OXNARD, Calif. — At least 25 people were confirmed dead and nine others still missing after a tragic boat fire early Monday near an island off the Southern California coast.
The dive-boat Conception, far out to sea in the middle of the night, became fully engulfed in flames as 30 passengers on a recreational scuba diving trip slept below deck.
"You couldn't ask for a worse situation," Santa Barbara County Sheriff Bill Brown said at a Monday news conference.
Coast Guard Lt. Cmdr Matthew Kroll said Monday night that 25 people had died. Five of six crew members on the Conception escaped by jumping into an inflatable boat they steered to a nearby vessel.
One crew member suffered non life-threatening injuries, the Coast Guard said.
Crew members did reportedly go back to the boat called the Conception after trying to find help but did not locate any survivors.
Four of recovered victims were only identified as two adult males and two adult females, Santa Barbara County Sheriff Bill Brown said. Four other bodies were spotted on the ocean floor near the vessel, but have not been recovered.
The Conception set out early Saturday morning from Santa Barbara Harbor for a Labor Day weekend diving excursion of the Northern Channel Islands. On board were five crew members and 34 customers.
After a day of activities, the customers were asleep on the lower deck when a fire started around 3 a.m.
The Coast Guard launched several assets from its Los Angeles-Long Beach base, where the first mayday call was heard at 3:15 a.m., officials said. Crews from the Coast Guard, Santa Barbara Fire Department and Ventura County Fire Department responded and were fighting the fire when the vessel sank 20 yards off shore in 64 feet of water at 7:20 a.m.
A portion of the distress call can be heard below:
The crew told a good Samaritan they had celebrated the birthday of a 17-year-old girl on board just hours before the fire.
U.S. Coast Guard Capt. Monica Rochester said the crew was likely able to escape because they were awake and above deck when then fire broke out.
The Conception was built in 1981 in Long Beach, it was docked in Santa Barbara. According to the website California Diving News, it has a maximum capacity of 46 people, with 13 double bunks and 20 single bunks.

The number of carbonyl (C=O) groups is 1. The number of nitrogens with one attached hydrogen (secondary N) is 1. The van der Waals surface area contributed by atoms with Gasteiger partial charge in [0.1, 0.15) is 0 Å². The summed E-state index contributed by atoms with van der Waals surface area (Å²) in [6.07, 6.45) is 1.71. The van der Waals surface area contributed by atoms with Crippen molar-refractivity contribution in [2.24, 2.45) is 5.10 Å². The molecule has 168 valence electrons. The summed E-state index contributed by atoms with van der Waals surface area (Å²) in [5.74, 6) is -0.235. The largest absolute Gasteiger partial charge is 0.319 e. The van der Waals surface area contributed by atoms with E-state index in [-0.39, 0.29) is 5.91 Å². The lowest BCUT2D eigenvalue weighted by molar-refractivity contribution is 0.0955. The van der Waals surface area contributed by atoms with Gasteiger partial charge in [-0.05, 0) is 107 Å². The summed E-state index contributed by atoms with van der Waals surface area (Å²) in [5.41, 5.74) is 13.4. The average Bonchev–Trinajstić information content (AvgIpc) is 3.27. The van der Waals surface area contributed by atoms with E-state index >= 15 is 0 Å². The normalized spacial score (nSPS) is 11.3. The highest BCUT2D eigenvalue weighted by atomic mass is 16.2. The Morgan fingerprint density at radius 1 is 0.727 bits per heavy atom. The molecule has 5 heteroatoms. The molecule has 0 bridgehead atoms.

Santa Barbara County Sheriff Bill Brown said the Conception took off Saturday morning and was scheduled to return on Tuesday morning.
The tour was operated by Truth Aquatics - a respected Santa Barbara company.
"The vessel has been in full compliance. We are working deliberately with the vessel owner operator who is with us at this time," said Rochester
A call from the Coast Guard revealed details about the fire and response. A Coast Guard can be heard asking and confirming that people on the boat were locked or stuck below deck. Only the Coast Guard's side of the call can be heard.
"There is no escape hatch for any of the people on board?" he is heard asking in the call below.
The Los Angeles County Sheriff's Department offered its support Monday morning in a tweet then moments later, the department tweeted that they were sending "Air Rescue 5 & Emergency Services Detail Divers."
The Coast Guard established a 3,000-foot temporary flight restriction around the Conception for the safety of first responders.
Worried loved ones were coming to the U.S. Coast Guard Station in Channel Islands searching for information. The Coast Guard said family members looking for information about their loved ones should call 833-688-5551 or 800-400-1572. A Family Assistance Center was being set up at Earl Warren Fair Grounds, 3400 Calle Real in Santa Barbara.
4 bodies found, 29 people missing after boat catches fire off Southern California coast
California Sen. Dianne Feinstein called for an investigation into the deaths.
"It's inconceivable that with all the safety regulations we have in place today, a fire on a boat can lead to the loss of life we saw this morning near Santa Cruz Island," she said Monday afternoon.
"We need an immediate and robust interagency investigation. The Coast Guard, along with officials from Santa Barbara and Ventura counties, are already hard at work. Once personnel from the NTSB and FBI join the effort tomorrow, we must learn as much as possible about how this happened and how future tragedies can be prevented."
Meanwhile, authorities opened a family assistance center where counseling was being provided to relatives of those onboard. None of their names were immediately released.